Sunday, November 22, 2009

Prime number monopoly



By popular request from an awesome teacher friend, here are directions for Prime Number Monopoly, a fun game that I taught to teachers attending the New York City Math Teacher Circle retreat last summer. This is also a great game for older students to teach their younger siblings. Three students makes a good-size group for this game, but you can play with two or four per group as well.

There's minimal equipment involved. Each group needs a set of deeds (see below), a pair of dice, and paper and pencil for keeping track of scores. That's it. No playing board is needed. No play money is needed either, because students keep track of their balances as a running account.

Start by creating a set of deeds for the prime numbers for each group of students. You can probably get your students to figure out my pricing scheme from the picture of the first three deeds shown above. Once they figure out my scheme, they'll know what the price should be for larger primes such as 7, 11, 13, 17, 19, 23, 29, 31, 37, 41, 43, 47, 53, 59, and 61. They can create create their own deeds using index cards and neatly lettering them.

I usually just use the primes from 2 to 11 in the games I run, and here is a nice PDF that creates two sets of professional-looking deeds for those numbers. The PDF is sized to print out cards on standard business card stock, which is pretty easy to get, or you can just print them out on regular paper, cut them out, and attach them to card stock for durability.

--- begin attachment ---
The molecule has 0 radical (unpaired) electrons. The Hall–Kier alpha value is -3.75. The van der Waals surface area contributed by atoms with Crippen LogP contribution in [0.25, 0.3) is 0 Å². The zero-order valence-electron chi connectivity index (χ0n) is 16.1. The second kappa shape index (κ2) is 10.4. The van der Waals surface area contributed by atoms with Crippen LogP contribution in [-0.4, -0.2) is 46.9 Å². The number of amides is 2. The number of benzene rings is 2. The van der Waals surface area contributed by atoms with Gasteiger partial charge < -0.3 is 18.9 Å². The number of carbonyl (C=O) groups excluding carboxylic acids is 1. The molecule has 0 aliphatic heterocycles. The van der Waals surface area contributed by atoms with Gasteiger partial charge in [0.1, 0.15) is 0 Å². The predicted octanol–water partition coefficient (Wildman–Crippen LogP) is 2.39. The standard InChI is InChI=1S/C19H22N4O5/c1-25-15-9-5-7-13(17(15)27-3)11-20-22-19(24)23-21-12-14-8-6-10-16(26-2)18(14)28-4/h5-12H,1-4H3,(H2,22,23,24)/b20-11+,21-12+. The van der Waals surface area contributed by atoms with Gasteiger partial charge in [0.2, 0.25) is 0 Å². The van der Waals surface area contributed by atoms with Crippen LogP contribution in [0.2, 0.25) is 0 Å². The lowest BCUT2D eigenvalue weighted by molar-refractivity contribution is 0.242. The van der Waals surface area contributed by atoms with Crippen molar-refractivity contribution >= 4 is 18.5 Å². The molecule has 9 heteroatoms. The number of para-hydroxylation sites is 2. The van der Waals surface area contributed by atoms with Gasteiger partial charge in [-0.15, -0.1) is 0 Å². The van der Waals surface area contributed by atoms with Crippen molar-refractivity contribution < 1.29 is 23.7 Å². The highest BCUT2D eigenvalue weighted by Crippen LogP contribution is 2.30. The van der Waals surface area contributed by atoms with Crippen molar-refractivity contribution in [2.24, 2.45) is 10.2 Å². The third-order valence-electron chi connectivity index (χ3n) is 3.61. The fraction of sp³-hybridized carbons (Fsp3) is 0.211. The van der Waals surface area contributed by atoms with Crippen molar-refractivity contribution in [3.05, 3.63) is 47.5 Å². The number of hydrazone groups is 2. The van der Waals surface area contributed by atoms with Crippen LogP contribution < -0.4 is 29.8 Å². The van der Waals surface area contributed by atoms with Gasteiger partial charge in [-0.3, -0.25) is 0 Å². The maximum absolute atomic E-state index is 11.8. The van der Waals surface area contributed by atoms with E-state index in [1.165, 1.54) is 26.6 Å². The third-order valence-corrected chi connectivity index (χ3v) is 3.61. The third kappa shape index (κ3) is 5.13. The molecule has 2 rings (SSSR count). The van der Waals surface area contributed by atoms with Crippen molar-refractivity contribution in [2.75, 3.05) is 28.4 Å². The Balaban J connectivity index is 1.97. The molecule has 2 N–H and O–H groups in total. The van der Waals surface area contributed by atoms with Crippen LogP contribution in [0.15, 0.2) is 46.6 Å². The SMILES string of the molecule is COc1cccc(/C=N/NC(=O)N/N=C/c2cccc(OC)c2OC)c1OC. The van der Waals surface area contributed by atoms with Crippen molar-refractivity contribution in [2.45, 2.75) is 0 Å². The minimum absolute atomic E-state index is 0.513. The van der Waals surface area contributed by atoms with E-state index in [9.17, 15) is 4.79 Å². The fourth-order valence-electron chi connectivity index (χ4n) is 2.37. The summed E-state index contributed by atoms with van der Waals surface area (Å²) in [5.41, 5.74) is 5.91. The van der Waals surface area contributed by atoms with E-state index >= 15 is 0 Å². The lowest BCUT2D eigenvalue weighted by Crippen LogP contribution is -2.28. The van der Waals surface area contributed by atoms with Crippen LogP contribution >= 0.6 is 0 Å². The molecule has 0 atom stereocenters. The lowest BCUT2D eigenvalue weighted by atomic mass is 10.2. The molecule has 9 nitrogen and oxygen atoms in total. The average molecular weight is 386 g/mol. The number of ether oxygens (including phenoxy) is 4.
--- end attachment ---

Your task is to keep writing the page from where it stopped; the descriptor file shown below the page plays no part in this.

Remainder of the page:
One student in each group needs to be the accountant, who will need to keep track of the running totals of money each student accumulates on a scoresheet, so the accountant should start by creating a column labeled with each student's name to track their winnings. Other students need to regularly "audit" his work by watching him to make sure he gets everything recorded properly. (Don't want any budding Bernard Madoffs!) You may want to rotate the job of accountant. Alternatively, each player can keep track of his own earnings--again audited by the other players!

At the beginning of the game, nobody has any money, so there should be a zero at the top of each column. Also, at the beginning of the game, nobody owns any prime numbers, so they should all be placed at the center of the table.

Each student takes turns rolling the two dice. Say he rolls a 5 and 4. Then, he has a choice of declaring his total winnings for that round to be $54 or $45. (You are probably wondering why anyone would choose to go for $45, but you'll see that will sometimes be a useful strategy in later rounds.) Whichever amount he chooses is the amount the accountant records in the books as his winnings for that round. He should keep a running tally, so players know how much money they have.

At the beginning of any turn, BEFORE he rolls the dice, if a player has accumulated enough money to buy a prime number that is in the center of the table, then the player may state, "I'd like to buy a prime," and specifies the one he wants to buy. At that point, the accountant subtracts the appropriate amount of money from his total, and the player takes control of that prime, moving it to his place to indicate his ownership. He then rolls the dice as usual on his turn, and records any winnings as usual. From then on, however, when any other player rolls and declares a multiple of his prime, the other player has to SPLIT his winnings with the owner of the prime.